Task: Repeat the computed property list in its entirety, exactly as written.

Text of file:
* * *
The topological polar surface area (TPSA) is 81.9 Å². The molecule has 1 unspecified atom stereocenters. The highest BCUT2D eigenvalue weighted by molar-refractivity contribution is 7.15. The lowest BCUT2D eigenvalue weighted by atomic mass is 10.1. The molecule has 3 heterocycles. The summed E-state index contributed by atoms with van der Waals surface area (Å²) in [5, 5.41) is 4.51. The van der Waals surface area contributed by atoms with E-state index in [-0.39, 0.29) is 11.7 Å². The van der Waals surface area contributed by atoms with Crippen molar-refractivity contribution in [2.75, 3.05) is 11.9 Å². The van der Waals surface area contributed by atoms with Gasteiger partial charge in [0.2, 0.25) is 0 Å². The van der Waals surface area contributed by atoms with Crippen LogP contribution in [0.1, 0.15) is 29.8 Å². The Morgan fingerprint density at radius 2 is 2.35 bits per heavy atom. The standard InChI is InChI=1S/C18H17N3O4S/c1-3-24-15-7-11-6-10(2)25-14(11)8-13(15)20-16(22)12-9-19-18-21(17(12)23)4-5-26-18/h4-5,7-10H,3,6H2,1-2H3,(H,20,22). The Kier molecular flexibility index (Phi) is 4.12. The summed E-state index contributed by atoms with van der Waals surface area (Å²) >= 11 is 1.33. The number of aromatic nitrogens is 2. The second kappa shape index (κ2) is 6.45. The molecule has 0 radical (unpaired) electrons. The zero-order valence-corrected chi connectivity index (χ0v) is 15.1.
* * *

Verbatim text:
The topological polar surface area (TPSA) is 81.9 Å². The molecule has 1 unspecified atom stereocenters. The highest BCUT2D eigenvalue weighted by molar-refractivity contribution is 7.15. The lowest BCUT2D eigenvalue weighted by atomic mass is 10.1. The molecule has 3 heterocycles. The summed E-state index contributed by atoms with van der Waals surface area (Å²) in [5, 5.41) is 4.51. The van der Waals surface area contributed by atoms with E-state index in [-0.39, 0.29) is 11.7 Å². The van der Waals surface area contributed by atoms with Crippen molar-refractivity contribution in [2.75, 3.05) is 11.9 Å². The van der Waals surface area contributed by atoms with Gasteiger partial charge in [0.2, 0.25) is 0 Å². The van der Waals surface area contributed by atoms with Crippen LogP contribution in [0.1, 0.15) is 29.8 Å². The Morgan fingerprint density at radius 2 is 2.35 bits per heavy atom. The standard InChI is InChI=1S/C18H17N3O4S/c1-3-24-15-7-11-6-10(2)25-14(11)8-13(15)20-16(22)12-9-19-18-21(17(12)23)4-5-26-18/h4-5,7-10H,3,6H2,1-2H3,(H,20,22). The Kier molecular flexibility index (Phi) is 4.12. The summed E-state index contributed by atoms with van der Waals surface area (Å²) >= 11 is 1.33. The number of aromatic nitrogens is 2. The second kappa shape index (κ2) is 6.45. The molecule has 0 radical (unpaired) electrons. The zero-order valence-corrected chi connectivity index (χ0v) is 15.1.